How artists of color challenged racist stereotypes on the Broadway stage
The early drama of Eugene O’Neill, with its emphasis on racial themes and conflicts, opened up extraordinary opportunities for Black performers to challenge racist structures in modern theater and cinema. By adapting O’Neill’s dramatic writing—changing scripts to omit offensive epithets, inserting African American music and dance, or including citations of Black internationalism--theater artists of color have used O’Neill’s texts to raze barriers in American and transatlantic theater.
Challenging the widely accepted idea that Broadway was the white-hot creative engine of U.S. theater during the early 20th century, author Katie N. Johnson reveals a far more complex system of exchanges between the Broadway establishment and a vibrant Black theater scene in New York and beyond to chart a new history of American and transnational theater. In spite of their dichotomous (and at times problematic) representation of Blackness, O’Neill’s plays such as The Emperor Jones and All God’s Chillun Got Wings make ideal case studies because of the way these works stimulated traffic between Broadway and Harlem—and between white and Black America. These investigations of O’Neill and Broadway productions are enriched by the vibrant transnational exchange found in early to mid-20th century artistic production. Anchored in archival research, Racing the Great White Way recovers not only vital lost performance histories, but also the layered contexts for performing bodies across the Black Atlantic and the Circum-Atlantic.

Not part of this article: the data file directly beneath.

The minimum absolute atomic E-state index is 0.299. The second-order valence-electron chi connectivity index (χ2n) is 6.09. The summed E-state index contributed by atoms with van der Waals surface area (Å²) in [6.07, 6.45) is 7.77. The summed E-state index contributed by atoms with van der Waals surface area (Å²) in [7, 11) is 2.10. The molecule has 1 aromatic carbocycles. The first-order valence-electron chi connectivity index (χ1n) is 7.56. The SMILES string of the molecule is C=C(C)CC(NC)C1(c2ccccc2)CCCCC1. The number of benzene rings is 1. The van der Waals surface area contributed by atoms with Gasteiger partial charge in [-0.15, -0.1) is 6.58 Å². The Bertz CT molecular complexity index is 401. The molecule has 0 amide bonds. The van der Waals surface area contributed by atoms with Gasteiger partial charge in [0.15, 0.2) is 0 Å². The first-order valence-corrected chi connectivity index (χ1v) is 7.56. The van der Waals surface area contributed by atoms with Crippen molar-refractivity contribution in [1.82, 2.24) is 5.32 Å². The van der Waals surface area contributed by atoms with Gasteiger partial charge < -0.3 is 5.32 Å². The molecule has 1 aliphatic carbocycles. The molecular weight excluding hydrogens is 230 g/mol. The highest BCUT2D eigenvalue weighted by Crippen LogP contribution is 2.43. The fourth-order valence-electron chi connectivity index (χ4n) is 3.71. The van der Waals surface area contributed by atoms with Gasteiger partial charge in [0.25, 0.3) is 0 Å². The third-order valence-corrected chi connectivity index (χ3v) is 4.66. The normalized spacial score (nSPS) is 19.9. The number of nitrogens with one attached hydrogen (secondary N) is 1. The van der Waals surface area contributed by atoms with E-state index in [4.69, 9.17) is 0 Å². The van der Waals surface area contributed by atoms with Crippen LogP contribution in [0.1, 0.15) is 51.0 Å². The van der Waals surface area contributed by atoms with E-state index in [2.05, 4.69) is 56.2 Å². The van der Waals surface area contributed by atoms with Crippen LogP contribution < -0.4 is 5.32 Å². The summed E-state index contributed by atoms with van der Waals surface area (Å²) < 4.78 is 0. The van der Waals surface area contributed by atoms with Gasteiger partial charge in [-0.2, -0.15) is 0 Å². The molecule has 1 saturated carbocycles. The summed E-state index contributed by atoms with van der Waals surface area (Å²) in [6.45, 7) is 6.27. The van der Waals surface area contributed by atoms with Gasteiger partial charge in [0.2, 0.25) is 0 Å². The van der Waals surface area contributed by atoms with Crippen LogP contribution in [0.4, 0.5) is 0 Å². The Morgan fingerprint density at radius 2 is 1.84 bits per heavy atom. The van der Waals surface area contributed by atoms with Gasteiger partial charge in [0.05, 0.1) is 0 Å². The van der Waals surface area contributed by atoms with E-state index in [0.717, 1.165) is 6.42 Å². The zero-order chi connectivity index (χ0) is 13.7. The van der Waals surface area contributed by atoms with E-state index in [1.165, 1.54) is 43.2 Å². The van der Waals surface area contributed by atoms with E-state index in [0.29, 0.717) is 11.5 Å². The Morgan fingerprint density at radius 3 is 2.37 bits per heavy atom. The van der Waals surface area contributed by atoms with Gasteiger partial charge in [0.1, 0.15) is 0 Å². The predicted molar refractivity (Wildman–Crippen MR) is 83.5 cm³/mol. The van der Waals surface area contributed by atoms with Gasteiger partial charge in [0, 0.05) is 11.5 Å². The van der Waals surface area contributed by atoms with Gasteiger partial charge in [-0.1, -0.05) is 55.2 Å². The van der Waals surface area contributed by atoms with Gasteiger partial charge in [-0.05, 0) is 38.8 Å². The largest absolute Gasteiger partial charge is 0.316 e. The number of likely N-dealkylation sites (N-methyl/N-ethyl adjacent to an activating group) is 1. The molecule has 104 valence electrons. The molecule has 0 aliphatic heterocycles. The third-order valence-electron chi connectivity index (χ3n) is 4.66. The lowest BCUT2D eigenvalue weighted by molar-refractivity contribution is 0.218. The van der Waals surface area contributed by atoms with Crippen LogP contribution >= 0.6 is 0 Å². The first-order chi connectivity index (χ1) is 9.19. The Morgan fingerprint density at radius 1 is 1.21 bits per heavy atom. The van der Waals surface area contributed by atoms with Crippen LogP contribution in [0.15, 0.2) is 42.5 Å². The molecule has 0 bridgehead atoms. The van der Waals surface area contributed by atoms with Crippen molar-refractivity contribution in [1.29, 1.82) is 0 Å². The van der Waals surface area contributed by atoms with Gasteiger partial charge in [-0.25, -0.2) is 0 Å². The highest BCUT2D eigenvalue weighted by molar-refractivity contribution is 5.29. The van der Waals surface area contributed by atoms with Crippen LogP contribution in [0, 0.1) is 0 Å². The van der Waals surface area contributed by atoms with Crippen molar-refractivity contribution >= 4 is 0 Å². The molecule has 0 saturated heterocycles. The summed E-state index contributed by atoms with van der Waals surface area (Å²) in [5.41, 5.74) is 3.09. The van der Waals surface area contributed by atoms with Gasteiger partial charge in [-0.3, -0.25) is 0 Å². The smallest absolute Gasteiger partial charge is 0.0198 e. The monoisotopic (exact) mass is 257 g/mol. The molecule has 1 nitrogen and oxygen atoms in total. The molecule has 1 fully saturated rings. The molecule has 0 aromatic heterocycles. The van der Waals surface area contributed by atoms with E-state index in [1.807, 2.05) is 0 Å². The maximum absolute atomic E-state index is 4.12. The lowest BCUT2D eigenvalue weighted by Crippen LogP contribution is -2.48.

Katie N. Johnson is Professor of English at Miami University.
“Racing the Great White Way is a fascinating and much-needed reconsideration of Eugene O’Neill’s vexing racial politics, as they play out in several productions and adaptations of his plays. Johnson's research is diligent, and the resulting analysis provides new insight into several notable performances and adaptations of signature O’Neill dramas. This book offers a rich examination on O'Neill's complicated imprint on early 20th Century cultural history.”- Jonathan Shandell, Arcadia University
“For O’Neill studies, this book could be a game-changer… important and pathbreaking in the historical discourse on racial representation beyond the theatrical. The study also opens the possibility of thinking through the agency of actors in other respects in O’Neill’s plays."- William Davies King, University of California, Santa Barbara